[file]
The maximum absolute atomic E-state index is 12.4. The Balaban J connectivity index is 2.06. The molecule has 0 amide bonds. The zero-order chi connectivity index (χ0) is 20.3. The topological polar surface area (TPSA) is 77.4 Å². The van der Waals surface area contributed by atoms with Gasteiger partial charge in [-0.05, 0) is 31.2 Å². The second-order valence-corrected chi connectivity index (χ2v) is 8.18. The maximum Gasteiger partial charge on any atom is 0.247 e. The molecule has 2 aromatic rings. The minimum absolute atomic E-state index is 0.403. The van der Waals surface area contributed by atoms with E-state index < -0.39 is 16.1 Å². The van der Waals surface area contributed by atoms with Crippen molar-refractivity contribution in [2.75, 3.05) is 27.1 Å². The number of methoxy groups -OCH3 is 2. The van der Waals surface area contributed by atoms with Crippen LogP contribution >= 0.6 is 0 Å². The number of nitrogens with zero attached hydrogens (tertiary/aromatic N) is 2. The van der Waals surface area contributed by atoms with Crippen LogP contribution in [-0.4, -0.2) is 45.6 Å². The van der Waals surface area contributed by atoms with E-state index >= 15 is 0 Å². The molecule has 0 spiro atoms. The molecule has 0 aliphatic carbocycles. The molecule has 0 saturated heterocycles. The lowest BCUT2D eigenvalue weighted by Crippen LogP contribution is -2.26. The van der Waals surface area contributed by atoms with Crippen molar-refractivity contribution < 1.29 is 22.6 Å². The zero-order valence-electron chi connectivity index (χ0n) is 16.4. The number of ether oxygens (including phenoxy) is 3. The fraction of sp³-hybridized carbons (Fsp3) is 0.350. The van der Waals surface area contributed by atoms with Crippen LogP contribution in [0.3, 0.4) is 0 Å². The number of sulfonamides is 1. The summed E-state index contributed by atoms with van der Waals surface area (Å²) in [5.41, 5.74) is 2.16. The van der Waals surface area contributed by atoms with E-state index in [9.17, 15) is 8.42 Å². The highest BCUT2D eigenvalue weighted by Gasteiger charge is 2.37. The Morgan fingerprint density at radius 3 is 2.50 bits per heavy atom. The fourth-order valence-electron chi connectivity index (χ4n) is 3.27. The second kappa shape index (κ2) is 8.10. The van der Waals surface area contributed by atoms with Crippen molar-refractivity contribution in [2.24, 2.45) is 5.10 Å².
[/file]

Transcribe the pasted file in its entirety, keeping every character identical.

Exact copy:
The maximum absolute atomic E-state index is 12.4. The Balaban J connectivity index is 2.06. The molecule has 0 amide bonds. The zero-order chi connectivity index (χ0) is 20.3. The topological polar surface area (TPSA) is 77.4 Å². The van der Waals surface area contributed by atoms with Gasteiger partial charge in [-0.05, 0) is 31.2 Å². The second-order valence-corrected chi connectivity index (χ2v) is 8.18. The maximum Gasteiger partial charge on any atom is 0.247 e. The molecule has 2 aromatic rings. The minimum absolute atomic E-state index is 0.403. The van der Waals surface area contributed by atoms with E-state index < -0.39 is 16.1 Å². The van der Waals surface area contributed by atoms with Crippen molar-refractivity contribution in [2.75, 3.05) is 27.1 Å². The number of methoxy groups -OCH3 is 2. The van der Waals surface area contributed by atoms with Crippen LogP contribution >= 0.6 is 0 Å². The number of nitrogens with zero attached hydrogens (tertiary/aromatic N) is 2. The van der Waals surface area contributed by atoms with Crippen LogP contribution in [-0.4, -0.2) is 45.6 Å². The van der Waals surface area contributed by atoms with E-state index >= 15 is 0 Å². The molecule has 0 spiro atoms. The molecule has 0 aliphatic carbocycles. The molecule has 0 saturated heterocycles. The lowest BCUT2D eigenvalue weighted by Crippen LogP contribution is -2.26. The van der Waals surface area contributed by atoms with Crippen molar-refractivity contribution < 1.29 is 22.6 Å². The zero-order valence-electron chi connectivity index (χ0n) is 16.4. The number of ether oxygens (including phenoxy) is 3. The fraction of sp³-hybridized carbons (Fsp3) is 0.350. The van der Waals surface area contributed by atoms with Crippen LogP contribution in [0.3, 0.4) is 0 Å². The number of sulfonamides is 1. The summed E-state index contributed by atoms with van der Waals surface area (Å²) in [5.41, 5.74) is 2.16. The van der Waals surface area contributed by atoms with E-state index in [9.17, 15) is 8.42 Å². The highest BCUT2D eigenvalue weighted by Gasteiger charge is 2.37. The Morgan fingerprint density at radius 3 is 2.50 bits per heavy atom. The fourth-order valence-electron chi connectivity index (χ4n) is 3.27. The second kappa shape index (κ2) is 8.10. The van der Waals surface area contributed by atoms with Crippen molar-refractivity contribution in [2.24, 2.45) is 5.10 Å².